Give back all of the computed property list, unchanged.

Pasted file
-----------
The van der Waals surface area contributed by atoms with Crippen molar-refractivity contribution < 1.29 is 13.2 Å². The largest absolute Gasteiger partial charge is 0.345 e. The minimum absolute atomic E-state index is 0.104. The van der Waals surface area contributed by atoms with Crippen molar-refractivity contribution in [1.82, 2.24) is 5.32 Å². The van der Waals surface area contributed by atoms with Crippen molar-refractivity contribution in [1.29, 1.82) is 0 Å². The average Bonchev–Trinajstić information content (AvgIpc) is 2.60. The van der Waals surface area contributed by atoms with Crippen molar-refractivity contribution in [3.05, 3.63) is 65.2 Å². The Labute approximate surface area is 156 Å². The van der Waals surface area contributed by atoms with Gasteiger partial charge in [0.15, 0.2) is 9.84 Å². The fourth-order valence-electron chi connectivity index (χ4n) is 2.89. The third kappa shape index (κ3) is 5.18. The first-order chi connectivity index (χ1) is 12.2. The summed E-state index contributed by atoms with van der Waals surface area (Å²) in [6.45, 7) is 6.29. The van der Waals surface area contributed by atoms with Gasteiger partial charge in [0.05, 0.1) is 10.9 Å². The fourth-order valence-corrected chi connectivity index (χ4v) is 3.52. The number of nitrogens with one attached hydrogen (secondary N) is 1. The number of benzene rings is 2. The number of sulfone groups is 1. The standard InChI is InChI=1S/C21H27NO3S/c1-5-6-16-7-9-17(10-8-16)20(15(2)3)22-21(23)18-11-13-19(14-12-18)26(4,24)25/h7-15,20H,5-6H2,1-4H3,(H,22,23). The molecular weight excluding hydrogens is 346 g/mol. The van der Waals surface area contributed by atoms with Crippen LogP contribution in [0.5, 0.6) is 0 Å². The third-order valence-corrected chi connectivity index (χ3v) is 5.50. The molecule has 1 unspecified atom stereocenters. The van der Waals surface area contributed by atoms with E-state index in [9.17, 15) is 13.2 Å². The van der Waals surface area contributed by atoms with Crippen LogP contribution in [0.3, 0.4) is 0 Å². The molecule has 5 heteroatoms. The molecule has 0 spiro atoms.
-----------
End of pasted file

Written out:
The van der Waals surface area contributed by atoms with Crippen molar-refractivity contribution < 1.29 is 13.2 Å². The largest absolute Gasteiger partial charge is 0.345 e. The minimum absolute atomic E-state index is 0.104. The van der Waals surface area contributed by atoms with Crippen molar-refractivity contribution in [1.82, 2.24) is 5.32 Å². The van der Waals surface area contributed by atoms with Crippen molar-refractivity contribution in [1.29, 1.82) is 0 Å². The average Bonchev–Trinajstić information content (AvgIpc) is 2.60. The van der Waals surface area contributed by atoms with Crippen molar-refractivity contribution in [3.05, 3.63) is 65.2 Å². The Labute approximate surface area is 156 Å². The van der Waals surface area contributed by atoms with Gasteiger partial charge in [0.15, 0.2) is 9.84 Å². The fourth-order valence-electron chi connectivity index (χ4n) is 2.89. The third kappa shape index (κ3) is 5.18. The first-order chi connectivity index (χ1) is 12.2. The summed E-state index contributed by atoms with van der Waals surface area (Å²) in [6.45, 7) is 6.29. The van der Waals surface area contributed by atoms with Gasteiger partial charge in [0.05, 0.1) is 10.9 Å². The fourth-order valence-corrected chi connectivity index (χ4v) is 3.52. The number of nitrogens with one attached hydrogen (secondary N) is 1. The number of benzene rings is 2. The number of sulfone groups is 1. The standard InChI is InChI=1S/C21H27NO3S/c1-5-6-16-7-9-17(10-8-16)20(15(2)3)22-21(23)18-11-13-19(14-12-18)26(4,24)25/h7-15,20H,5-6H2,1-4H3,(H,22,23). The molecular weight excluding hydrogens is 346 g/mol. The van der Waals surface area contributed by atoms with Crippen LogP contribution in [0.5, 0.6) is 0 Å². The third-order valence-corrected chi connectivity index (χ3v) is 5.50. The molecule has 1 unspecified atom stereocenters. The van der Waals surface area contributed by atoms with E-state index in [9.17, 15) is 13.2 Å². The van der Waals surface area contributed by atoms with Crippen LogP contribution in [0.3, 0.4) is 0 Å². The molecule has 5 heteroatoms. The molecule has 0 spiro atoms.